Well, my husband's BS reading has went from 175 first thing in the morning to 148. <much better> but we are trying to get it down to at least 110. Does anyone know if eating apples can rise your blood sugar??? I'm curious and checking all avenues. Thanks!!!!
The GI Diet by Rick Gallop highly recommends them as "a real staple", I eat about two to three a day @ snacktime and lunch. If I'm eating one past 9PM I'll slice it up and sprinkle it with cinnamon which tends to lower BS readings.
Apples are a carb but a good one. The absorption of the carb is slower than things like bread, crackers, etc. I would say have him cut out all bread pasta and potatoes from dinner and see if that doesnt bring it down! If he is taking insulin than have him cut them in half first.
Is he exercising at all? Even a 20 minute walk after dinner will really help! Do you know what his pre-dinner blood sugars are? If he tests at random times (sometimes before a meal, sometimes 2 hrs after you will be able to see how his food and his medicine works. You and your doc will also know whether or not his issues are being addressed. What I mean is sometimes people only test fastings and are doing great but when you look at a1c it is higher than it should be...thats because the ppgs (after meal) sugars are high. In fact, T2s usually loose their 1st phase insulin response and hence after meals, numbers are higher than they should be...they should be under 140 at 2hrs...people w/out diabetes are usually under 120.
Unfortunately that does not constitue the exercise I'm talking about. He lives a very active lifestyle which is great but exercise needs to break a threshhold...Something the body doesnt normally do. A 20 minute fast walk, a fast bicycle ride, something that gets his juices flowing. Im not doubting his job is demanding physically but because he always does it, the body gets used to it. For the same reason that athletes must "cross train" he needs to do something different...Dont get me wrong, I think its fabulous that he is so active, probably in good shape, and strong but to really get his juices flowing and make everything in the body work better he needs something to challenge him a little. Sedantary people can just start walking and it makes a difference, he has to go a step farther because he is already active. Even lifting weights for 1/2 an hr...Something that makes his heart rate rise for 20 minutes.
His a1c dropping to 7.8 is great but he still needs to get to under 7...Im sure he will get there being determined and having your help!
It could be the night hormones that are not helping w/ the high morning numbers. Does he eat a evening snack? Sometimes eating a snack can help so the liver doesnt feel the need to produce sugar in the middle of the night. He should try a evening/bedtime snack to see if that helps w/ the am numbers and let us know.
The evening snack could be sliced apples (some suggest sprinkle w/ cinnamon), celery w/ peanut butter, or even some cheese. Just something so the liver wont kick in some extra glugagon- which is sugar. Good luck. Its really awesome you both are taking this disease seriously and willing to make modifications so you can get it and keep it in control!
You are so right! I recall -a few years back- my Doc telling me the same thing in regards to exercise.... when she asked if I was exercising, I told her yes! housework, baby-sitting a 4 year old, planting flowers, etc. and she laughed and said the same thing you explained. I had forgotten about that until now. That makes perfect sense!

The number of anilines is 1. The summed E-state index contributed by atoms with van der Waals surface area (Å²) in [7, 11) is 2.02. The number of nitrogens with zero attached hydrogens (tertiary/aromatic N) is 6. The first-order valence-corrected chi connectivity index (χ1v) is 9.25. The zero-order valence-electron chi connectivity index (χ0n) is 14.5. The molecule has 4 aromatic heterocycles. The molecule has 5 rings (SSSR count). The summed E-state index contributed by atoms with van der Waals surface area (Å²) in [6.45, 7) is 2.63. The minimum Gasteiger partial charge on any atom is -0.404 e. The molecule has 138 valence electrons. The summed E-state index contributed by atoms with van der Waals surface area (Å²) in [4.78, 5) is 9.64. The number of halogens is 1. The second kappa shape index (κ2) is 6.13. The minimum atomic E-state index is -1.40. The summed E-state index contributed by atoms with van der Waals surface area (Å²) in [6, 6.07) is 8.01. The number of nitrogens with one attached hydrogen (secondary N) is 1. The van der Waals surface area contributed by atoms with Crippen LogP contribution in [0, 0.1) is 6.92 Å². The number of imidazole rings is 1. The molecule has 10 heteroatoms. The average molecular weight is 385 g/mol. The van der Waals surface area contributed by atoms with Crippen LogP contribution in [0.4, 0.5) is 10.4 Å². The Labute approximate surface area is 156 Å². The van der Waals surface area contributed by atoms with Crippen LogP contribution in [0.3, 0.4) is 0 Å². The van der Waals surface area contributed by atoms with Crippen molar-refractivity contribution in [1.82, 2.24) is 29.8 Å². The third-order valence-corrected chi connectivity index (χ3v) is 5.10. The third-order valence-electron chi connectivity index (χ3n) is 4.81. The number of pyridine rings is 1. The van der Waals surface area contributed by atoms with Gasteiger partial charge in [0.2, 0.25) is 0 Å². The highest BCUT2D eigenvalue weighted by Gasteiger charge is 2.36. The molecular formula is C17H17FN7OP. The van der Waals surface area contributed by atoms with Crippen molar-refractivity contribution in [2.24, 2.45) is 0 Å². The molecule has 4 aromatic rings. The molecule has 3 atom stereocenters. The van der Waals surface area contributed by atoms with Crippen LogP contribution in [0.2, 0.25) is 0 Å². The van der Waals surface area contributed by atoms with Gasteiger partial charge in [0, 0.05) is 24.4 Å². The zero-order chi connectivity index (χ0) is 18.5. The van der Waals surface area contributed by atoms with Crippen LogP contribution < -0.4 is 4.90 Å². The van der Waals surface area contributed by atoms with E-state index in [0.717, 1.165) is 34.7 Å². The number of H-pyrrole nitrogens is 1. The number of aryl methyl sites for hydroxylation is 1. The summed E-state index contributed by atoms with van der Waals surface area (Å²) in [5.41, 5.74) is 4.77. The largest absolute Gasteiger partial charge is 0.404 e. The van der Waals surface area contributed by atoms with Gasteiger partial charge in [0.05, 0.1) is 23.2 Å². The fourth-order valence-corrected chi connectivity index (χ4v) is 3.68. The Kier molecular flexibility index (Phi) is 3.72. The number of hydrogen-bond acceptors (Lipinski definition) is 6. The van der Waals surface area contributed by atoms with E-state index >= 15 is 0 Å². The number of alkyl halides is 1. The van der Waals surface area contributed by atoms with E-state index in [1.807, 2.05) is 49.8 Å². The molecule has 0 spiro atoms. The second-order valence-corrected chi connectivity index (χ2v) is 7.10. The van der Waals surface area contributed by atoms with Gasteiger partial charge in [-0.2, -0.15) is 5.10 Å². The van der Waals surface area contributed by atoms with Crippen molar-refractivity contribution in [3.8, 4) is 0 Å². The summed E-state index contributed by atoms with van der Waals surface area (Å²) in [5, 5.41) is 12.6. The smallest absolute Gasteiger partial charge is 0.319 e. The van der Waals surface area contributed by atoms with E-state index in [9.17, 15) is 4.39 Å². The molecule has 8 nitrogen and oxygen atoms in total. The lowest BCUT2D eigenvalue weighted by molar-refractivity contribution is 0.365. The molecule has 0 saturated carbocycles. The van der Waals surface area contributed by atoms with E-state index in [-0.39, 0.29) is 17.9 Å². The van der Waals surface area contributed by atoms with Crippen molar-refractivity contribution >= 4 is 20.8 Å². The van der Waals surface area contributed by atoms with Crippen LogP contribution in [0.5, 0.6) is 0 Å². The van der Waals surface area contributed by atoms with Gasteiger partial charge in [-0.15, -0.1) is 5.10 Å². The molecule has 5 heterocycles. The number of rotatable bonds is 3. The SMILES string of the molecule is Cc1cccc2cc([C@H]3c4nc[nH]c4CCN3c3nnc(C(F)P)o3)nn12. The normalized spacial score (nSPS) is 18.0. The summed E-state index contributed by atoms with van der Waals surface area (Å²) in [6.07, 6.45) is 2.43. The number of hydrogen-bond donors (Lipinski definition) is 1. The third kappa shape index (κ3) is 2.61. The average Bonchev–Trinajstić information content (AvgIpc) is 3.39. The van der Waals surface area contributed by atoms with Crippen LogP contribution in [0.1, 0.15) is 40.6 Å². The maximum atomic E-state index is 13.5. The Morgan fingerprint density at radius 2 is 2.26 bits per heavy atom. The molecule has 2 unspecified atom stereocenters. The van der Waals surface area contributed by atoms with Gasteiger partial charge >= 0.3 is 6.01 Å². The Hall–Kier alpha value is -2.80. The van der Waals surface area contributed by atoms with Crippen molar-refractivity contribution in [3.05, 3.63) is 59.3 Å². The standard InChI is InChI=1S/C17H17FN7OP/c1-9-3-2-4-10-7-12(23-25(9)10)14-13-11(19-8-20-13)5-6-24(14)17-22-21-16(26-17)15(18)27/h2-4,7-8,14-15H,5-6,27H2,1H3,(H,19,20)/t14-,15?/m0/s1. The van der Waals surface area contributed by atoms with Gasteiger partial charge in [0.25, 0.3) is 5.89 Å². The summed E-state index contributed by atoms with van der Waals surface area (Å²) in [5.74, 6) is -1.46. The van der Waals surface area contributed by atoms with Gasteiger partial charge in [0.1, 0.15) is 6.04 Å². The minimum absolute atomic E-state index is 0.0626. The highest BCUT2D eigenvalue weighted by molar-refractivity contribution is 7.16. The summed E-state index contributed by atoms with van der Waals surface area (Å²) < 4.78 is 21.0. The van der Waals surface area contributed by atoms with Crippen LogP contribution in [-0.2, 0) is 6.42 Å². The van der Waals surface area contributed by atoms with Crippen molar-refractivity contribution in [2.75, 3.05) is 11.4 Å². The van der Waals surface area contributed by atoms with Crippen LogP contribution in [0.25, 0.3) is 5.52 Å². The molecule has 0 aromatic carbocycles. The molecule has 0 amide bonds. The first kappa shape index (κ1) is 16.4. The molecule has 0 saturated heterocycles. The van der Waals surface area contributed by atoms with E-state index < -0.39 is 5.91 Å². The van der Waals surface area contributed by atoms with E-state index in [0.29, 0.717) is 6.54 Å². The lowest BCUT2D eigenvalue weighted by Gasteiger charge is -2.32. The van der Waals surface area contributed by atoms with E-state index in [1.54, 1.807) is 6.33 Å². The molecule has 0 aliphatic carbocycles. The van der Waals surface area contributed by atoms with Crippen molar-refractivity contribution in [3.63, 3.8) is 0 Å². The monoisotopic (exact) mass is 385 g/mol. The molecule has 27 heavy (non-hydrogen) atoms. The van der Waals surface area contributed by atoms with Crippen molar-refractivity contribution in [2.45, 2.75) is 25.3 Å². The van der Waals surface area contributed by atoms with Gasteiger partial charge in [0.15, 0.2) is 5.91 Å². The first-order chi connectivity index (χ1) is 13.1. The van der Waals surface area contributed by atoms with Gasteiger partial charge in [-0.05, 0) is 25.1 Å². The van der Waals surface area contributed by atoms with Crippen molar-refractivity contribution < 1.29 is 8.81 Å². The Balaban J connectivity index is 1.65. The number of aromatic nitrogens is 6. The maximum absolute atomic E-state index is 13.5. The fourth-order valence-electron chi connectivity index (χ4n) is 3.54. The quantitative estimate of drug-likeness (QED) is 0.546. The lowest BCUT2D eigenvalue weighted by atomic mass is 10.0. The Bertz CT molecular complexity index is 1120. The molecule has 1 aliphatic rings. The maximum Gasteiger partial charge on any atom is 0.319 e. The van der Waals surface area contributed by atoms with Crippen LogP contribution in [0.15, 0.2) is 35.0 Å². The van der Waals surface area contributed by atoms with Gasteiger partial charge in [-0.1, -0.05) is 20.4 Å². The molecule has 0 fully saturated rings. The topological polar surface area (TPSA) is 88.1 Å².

We love to walk and will add that to our daily routine as an added bonus, also starting tonight I will suggest the evening snack, he will like that, he has a hardy appitite as do I! and celery with peanut butter is one of our favorites. Also apples!!!!
Thank you so much for sheding some light on the issues. This forum and the support from wonderful people is great!
Make sure that the carbs he eats are complex carbs. Like 100% whole wheat (with a fiber or 2 mg or more) or whole grain. Oatmeal is really good. You need to get a book - if you do not already have one - that lists the vitamins, calories, and all the other things that food is made up of. My husband has one and we can look up any food and find out what is better to eat for what kind of illness or condition.
Hope he gets his levels down more. That will also make him feel better.
I too work in construction & get different levels of exercise depending on each project that I work on. Last week my wife bought me a Omron pedometer for about $10. I clip it on in the AM before leaving the house and it records every step I take and calculates regular steps vs aerobic steps, kcals burned, miles walked, etc. It stores info for seven days & resets itself to zero @ midnight so each morning it's ready to go. All you got to do is clip it on your belt.
They recommend leaving it on all day until bedtime but I take it off around 4PM and put it back on if I take an evening walk. I kinda feel between 4PM & bedtime is my down time anyways & not "real" exercise and chose not to record then.
I record all my glucose readings & now my pedometer data on software from my OneTouch Ultra. There's a 10,000 steps / day program recommended by some national group (American Heart Association?) so I adopted that as my initial goal.
Here's my record to date:
Saturday = 14,955 steps, 40 min aerobic, 783 kcals, 7.08 total miles. (This from an evening out walking with my wife on the town - no daytime readings before 6PM).
Friday, oops I forgot to clip it on until noon so I decided not to record a partial day.
So it looks like I'll usually make the 10,000 steps / day goal @ work but as others pointed out my body (& no doubt your husband's too) doesn't even sense that as exercise. My goal therefore is to spend 60 minutes walking fast enough & constant enough to be recorded as aerobic type walking.